Site icon Women Fitness

Stress: A Factor in Abdominal Weight Gain


Stress can affect virtually any part of the body and produce physical, mental and emotional symptoms including allergies, dizziness, headache, heart palpitations, environmental sensitivity, impaired coordination, impaired immunity and weight gain.

In a healthy body, carbohydrates are converted to glucose and a blood glucose level of 60-120mg/dl is maintained without thought to the dietary consumption of carbohydrate. In the glucose intolerant population, carbohydrates are readily converted to glucose and the pancreas responds to this shift in blood sugar by secreting an excessive amount of the hormone, insulin. Insulin’s job is to remove the glucose from the blood stream and help it to enter the body cells. If done properly, the blood glucose level returns to the normal range regardless of the amount of carbohydrate consumed. If this system is not working correctly, a quick rise in blood glucose followed by an over production of insulin occurs. The excessive insulin is not recognized by the body cells so is unable to remove the glucose from the blood stream. The result is an increase in blood insulin levels, which has an appetite stimulating effect.

Weight gain is often associated with emotional eating and the too-busy-to-exercise lifestyles of people under chronic stress. But researchers are finding that changes in the body triggered by stress, such as elevated cortisol levels, can cause insulin resistance and weight gain.

Under stress, the body excretes corticotrophin-releasing hormone and adrenalin. This reaction stimulates the release of cortisol from the adrenal cortex. In turn, cortisol, a glucocorticoid, stimulates glucose release into the bloodstream, which, during periods of chronic stress, creates an excessive release of insulin. Insulin, which is part of the endocrine system, is a fat-storage hormone that overrides the stress signal from adrenalin to burn fat. The excess release of insulin gives the body the message to store fat in the abdomen.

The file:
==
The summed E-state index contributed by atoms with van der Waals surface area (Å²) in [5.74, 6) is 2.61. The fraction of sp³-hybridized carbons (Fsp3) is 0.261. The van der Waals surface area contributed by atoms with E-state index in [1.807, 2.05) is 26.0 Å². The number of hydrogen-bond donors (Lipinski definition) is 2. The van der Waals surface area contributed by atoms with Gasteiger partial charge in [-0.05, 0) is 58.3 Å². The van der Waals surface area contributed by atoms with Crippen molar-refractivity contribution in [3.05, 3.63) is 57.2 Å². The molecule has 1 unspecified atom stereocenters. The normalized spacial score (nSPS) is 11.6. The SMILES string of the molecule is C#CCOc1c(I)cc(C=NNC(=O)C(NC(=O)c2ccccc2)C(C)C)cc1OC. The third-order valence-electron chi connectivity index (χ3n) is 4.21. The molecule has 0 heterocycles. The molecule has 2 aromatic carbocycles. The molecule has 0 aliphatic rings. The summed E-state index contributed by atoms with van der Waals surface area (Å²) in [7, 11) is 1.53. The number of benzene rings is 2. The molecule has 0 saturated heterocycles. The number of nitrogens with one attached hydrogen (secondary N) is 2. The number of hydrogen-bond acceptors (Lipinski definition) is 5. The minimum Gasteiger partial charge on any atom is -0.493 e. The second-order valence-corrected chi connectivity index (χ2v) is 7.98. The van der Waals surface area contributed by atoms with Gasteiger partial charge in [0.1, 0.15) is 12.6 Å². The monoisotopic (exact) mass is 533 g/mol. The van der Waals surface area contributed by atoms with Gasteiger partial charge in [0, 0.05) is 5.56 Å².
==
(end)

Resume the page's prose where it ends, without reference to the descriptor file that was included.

Consider the types of food women crave when stressed—carbohydrate-rich and often sugary comfort foods. Stress drives the carbohydrate cravings. This, combined with the hyperinsulinemic (insulin resistance) state that many people are in, creates the recipe for weight gain. Chronic stress is a big piece to the obesity puzzle that has 50 percent of people overweight and another 29 percent obese. French fries, chocolate bars, and ice cream are some of the common comfort foods that people gravitate towards and reach for when stressed.

The problem is not simply that people are eating too many carbohydrates and thus if they starve their bodies of these foods they will become lean and healthy again. The body needs carbohydrates for brain fuel, fiber and phyto-nutrients. Rather, the metabolic dysfunction in processing carbohydrates needs to be corrected.

Learning Ways to Handle Stress

Nutrients to Handle Stress

Stress is a normal part of life. What really matters are how much stress, what kind of stress, and ultimately how each individual handles the stress they face. Long-term stress takes a physical toll because the body tries to find ways to adjust to metabolic changes. If lifestyle modifications do not work—leaving a stressful job, exercise, meditation—then biochemical and nutritional factors may be useful. Pharmacists can educate their customers about nutritional therapy and have a lasting influence on their health.

Related Links

Exit mobile version